That's not saying a lot, though, as demos of Microsoft's next operating system on ARM processors have been extremely restrictive, if nonexistent to date in public (Nvidia's untouchable, relatively static CES demo is behind closed glass). But TI pushed the boundaries a bit in a demo for CNET at CES.
The demo, according to Bill Crean, an OMAP product marketing manager.
Needless to say, I was not permitted to take video. But TI's Crean demonstrated live scrolling with Windows 8 Explorer on the CNN news site. Scrolling was fluid and I didn't see the jerkiness that I do get, by the way, with my Verizon-Motorola XyBoard tablet on Android 3.2.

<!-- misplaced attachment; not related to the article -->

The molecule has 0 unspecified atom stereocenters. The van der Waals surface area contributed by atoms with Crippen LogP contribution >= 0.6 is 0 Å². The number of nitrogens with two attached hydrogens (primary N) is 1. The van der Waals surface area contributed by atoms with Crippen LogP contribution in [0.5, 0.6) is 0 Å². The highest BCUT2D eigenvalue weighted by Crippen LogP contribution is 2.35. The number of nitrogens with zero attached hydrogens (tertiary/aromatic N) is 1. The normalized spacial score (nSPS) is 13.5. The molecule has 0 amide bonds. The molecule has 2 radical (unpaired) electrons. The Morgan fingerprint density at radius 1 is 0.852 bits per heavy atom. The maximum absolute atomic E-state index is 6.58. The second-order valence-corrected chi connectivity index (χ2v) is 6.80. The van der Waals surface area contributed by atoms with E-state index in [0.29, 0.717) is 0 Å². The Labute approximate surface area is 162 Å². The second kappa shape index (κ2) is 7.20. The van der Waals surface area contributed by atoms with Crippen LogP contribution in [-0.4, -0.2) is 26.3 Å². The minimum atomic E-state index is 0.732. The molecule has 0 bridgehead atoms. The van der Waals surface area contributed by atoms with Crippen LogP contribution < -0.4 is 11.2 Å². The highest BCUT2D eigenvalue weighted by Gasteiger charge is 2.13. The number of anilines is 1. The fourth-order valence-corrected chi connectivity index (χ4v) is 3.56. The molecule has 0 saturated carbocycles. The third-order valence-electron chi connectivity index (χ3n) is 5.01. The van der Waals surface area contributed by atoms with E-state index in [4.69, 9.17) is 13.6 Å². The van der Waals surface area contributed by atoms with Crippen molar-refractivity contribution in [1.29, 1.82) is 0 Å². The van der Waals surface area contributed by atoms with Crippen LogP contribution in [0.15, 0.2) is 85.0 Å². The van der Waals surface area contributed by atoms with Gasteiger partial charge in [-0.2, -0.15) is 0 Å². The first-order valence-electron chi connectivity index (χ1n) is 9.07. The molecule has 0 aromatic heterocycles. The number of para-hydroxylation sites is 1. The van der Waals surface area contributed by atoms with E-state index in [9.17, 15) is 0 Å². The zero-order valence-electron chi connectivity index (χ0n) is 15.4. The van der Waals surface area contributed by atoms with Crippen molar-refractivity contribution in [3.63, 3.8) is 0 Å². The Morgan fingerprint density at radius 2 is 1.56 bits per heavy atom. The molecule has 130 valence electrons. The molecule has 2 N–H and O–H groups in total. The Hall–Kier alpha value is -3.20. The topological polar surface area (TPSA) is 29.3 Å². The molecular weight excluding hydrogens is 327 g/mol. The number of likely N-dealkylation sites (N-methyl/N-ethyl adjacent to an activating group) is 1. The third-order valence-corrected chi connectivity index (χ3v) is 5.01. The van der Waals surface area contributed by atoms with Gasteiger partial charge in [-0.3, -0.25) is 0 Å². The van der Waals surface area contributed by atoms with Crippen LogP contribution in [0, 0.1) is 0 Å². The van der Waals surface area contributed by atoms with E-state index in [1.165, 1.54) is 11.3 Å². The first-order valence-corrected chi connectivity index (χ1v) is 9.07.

Again, that's not revealing a lot, but Windows 8 on ARM is a very touchy subject for Microsoft. For the first time, it is porting mainstrem Windows to an ARM platform and there have beenthat it may be late.
Texas Instruments also reiterated details about the next-generation OMAP5 chip and demonstrated it running Android Ice Cream Sandwich.
OMAP5, due by 2013, will implement TI's newest take on. Roughly translated that means putting "big" high-performance processor cores next to "small" power-efficient specialized cores on one chip.
OMAP5 will put two high-performance ARM Cortex A15 cores next to more power-efficient M4 cores in addition to a dual-core Imagination PowerVR SGX544 GPU and a collection of specialized accelerators.
And what about that OMAP4470, slated to appear in tablets and phones this year? That chip is rated at 1.8GHz, 20 percent faster than the 4460. TI has also tweaked the memory circuitry to wring out more performance and included a faster PowerVR SGX544 GPU, which TI is also using in OMAP5. In fact, the 4470 can be seen as a stepping stone to OMAP5.